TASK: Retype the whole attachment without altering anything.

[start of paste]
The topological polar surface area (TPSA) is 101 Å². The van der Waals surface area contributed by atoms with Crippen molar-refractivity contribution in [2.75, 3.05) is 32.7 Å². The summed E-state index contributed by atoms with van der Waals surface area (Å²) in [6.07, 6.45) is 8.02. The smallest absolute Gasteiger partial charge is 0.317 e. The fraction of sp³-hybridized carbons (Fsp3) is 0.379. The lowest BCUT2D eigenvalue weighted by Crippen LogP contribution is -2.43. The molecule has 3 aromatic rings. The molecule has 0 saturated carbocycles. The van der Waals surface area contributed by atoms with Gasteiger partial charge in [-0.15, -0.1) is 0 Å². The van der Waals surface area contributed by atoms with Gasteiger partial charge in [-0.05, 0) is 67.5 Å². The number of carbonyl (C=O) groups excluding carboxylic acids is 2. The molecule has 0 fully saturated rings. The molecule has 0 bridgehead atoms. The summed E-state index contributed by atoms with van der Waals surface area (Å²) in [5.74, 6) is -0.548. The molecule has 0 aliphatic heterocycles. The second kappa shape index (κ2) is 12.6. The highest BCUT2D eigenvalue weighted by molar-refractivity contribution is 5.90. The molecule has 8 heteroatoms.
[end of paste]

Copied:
The topological polar surface area (TPSA) is 101 Å². The van der Waals surface area contributed by atoms with Crippen molar-refractivity contribution in [2.75, 3.05) is 32.7 Å². The summed E-state index contributed by atoms with van der Waals surface area (Å²) in [6.07, 6.45) is 8.02. The smallest absolute Gasteiger partial charge is 0.317 e. The fraction of sp³-hybridized carbons (Fsp3) is 0.379. The lowest BCUT2D eigenvalue weighted by Crippen LogP contribution is -2.43. The molecule has 3 aromatic rings. The molecule has 0 saturated carbocycles. The van der Waals surface area contributed by atoms with Gasteiger partial charge in [-0.15, -0.1) is 0 Å². The van der Waals surface area contributed by atoms with Gasteiger partial charge in [-0.05, 0) is 67.5 Å². The number of carbonyl (C=O) groups excluding carboxylic acids is 2. The molecule has 0 fully saturated rings. The molecule has 0 bridgehead atoms. The summed E-state index contributed by atoms with van der Waals surface area (Å²) in [5.74, 6) is -0.548. The molecule has 0 aliphatic heterocycles. The second kappa shape index (κ2) is 12.6. The highest BCUT2D eigenvalue weighted by molar-refractivity contribution is 5.90. The molecule has 8 heteroatoms.